As temperatures finally rise and trees bloom, the class of 2014 is preparing to don their caps and gowns, bid farewell to the cozy confines of campus life, and attempt to enter into an unwelcoming workforce; maybe they’re even carrying around a mountain of student loan debt. It is understandable, then, that the class of 2014 is a little bit on edge. But someone needs to tell them to calm the hell down.
Today marks the second time in a month that a powerful female figure has pulled out of delivering a commencement speech because of opposition from a seriously uptight and holier-than-thou student body.
Christine Lagarde, head of the International Monetary fund, has decided not to serve as commencement speaker for Smith College’s May 18, 2014 graduation, after students started a petition protesting her selection.
The petition—which boasts 483 signatures (less than half of their goal of 1,000)—states that although they “do not wish to disregard all of Ms. Lagarde’s accomplishments” and they “recognize that she is just a good person working in a corrupt system” they do not want to “encourage the values and ideals that the IMF fosters.” As if Smith College has such influence that allowing Lagarde to address its graduating class will have some kind of measurable effect on how people think about the IMF.
On the petition page, a student is quoted as saying she is “utterly disgusted that Smith has chosen to host someone from the IMF, an organization that has proven itself to be nothing but imperialistic, ineffective, and oppressive.”
Because God forbid these delicate students should be exposed to an idea or an organization with which they disagree—at college.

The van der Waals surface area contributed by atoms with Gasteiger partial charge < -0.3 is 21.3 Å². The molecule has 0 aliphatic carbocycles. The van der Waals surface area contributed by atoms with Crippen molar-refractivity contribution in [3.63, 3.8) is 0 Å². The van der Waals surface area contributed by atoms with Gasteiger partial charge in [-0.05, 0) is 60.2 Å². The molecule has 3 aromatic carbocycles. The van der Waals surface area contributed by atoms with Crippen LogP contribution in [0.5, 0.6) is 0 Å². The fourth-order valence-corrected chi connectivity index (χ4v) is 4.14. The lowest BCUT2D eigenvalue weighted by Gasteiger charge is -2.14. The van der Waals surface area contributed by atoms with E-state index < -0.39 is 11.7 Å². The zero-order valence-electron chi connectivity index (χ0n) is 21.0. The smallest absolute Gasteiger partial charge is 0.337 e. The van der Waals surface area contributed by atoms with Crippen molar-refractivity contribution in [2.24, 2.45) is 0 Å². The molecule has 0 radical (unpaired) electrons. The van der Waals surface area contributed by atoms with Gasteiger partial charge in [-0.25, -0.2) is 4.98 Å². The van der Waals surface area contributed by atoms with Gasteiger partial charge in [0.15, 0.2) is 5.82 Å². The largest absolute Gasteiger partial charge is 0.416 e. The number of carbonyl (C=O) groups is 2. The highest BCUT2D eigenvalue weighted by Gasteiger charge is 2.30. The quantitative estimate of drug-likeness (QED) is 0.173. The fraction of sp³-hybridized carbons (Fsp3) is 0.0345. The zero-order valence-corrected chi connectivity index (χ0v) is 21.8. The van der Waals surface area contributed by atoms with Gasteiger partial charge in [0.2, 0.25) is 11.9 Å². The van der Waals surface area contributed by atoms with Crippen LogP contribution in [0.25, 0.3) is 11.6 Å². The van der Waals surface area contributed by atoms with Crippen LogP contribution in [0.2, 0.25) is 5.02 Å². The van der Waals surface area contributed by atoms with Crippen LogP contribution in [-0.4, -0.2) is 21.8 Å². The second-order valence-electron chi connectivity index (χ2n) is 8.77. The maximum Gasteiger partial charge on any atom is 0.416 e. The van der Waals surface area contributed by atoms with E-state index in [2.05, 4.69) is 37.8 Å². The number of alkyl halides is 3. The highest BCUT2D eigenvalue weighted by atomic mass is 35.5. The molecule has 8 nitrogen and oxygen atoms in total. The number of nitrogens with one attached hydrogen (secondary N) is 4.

Whether or not you think the IMF is destructive, Lagarde is a powerful woman who has probably managed to do more in her 58 years on the planet than many whole graduating classes accomplish in the entirety of their lives.
Earlier this month, former U.S. Secretary of State, Condoleezza Rice, pulled out of delivering a commencement speech for Rutgers University in New Jersey (for which she would have received $35,000 and an honorary degree), following protests from students and faculty, including a sit-in conducted by over 50 members of the student body, because of her role in advocating for the Iraq War.
Rice occupied one of the most important offices in the whole country. But you’re right, kids, she probably has nothing interesting to say or any good advice because she was involved in a senseless war.
Colin Powell (also: Iraq) is scheduled to deliver the commencement at High Point University. Sean Combs is going to address the graduating class at Howard University. I am personally offended by both of those people, but you know what? I bet they’ll both have something interesting to say—even if I don’t agree with every item on their CVs.
Millennials have grown up in a world where you are never forced to see, hear or read anything that you haven’t personally selected. 7,000 TV channels, a DVR to skip commercials, millions of websites—we have been able to curate our own little worlds using technology, wherein nothing unpleasant or offensive can creep in. So when we’re forced to sit through a commercial or, heaven forbid, listen to someone talk who isn’t Mary-freakin’-Poppins, we can’t handle it.
The entire point of college is to be exposed to different things: Different types of people, different ideas—and maybe some of those people will hail from organizations that negatively impacted poor countries, or maybe they were partly responsible for a war that ate up the country’s resources and resulted in human rights abuses and lots of needless death. But if, at the end of your time as an undergrad, you haven’t learned that oftentimes you find great wisdom in shitty people, or just that there might be some value in hearing what someone you don’t like or respect might have to say, what on earth have you learned?
Smith College President Kathleen McCartney, who is apparently the only sane person in the room at that institution. said in a statement that activists had their “desired effect, but at what cost to Smith College?
I want to underscore this fact: An invitation to speak at a commencement is not an endorsement of all views or policies of an individual or the institution she or he leads…I remain committed to leading a college where differing views can be heard and debated with respect.”
Young people are the worst.
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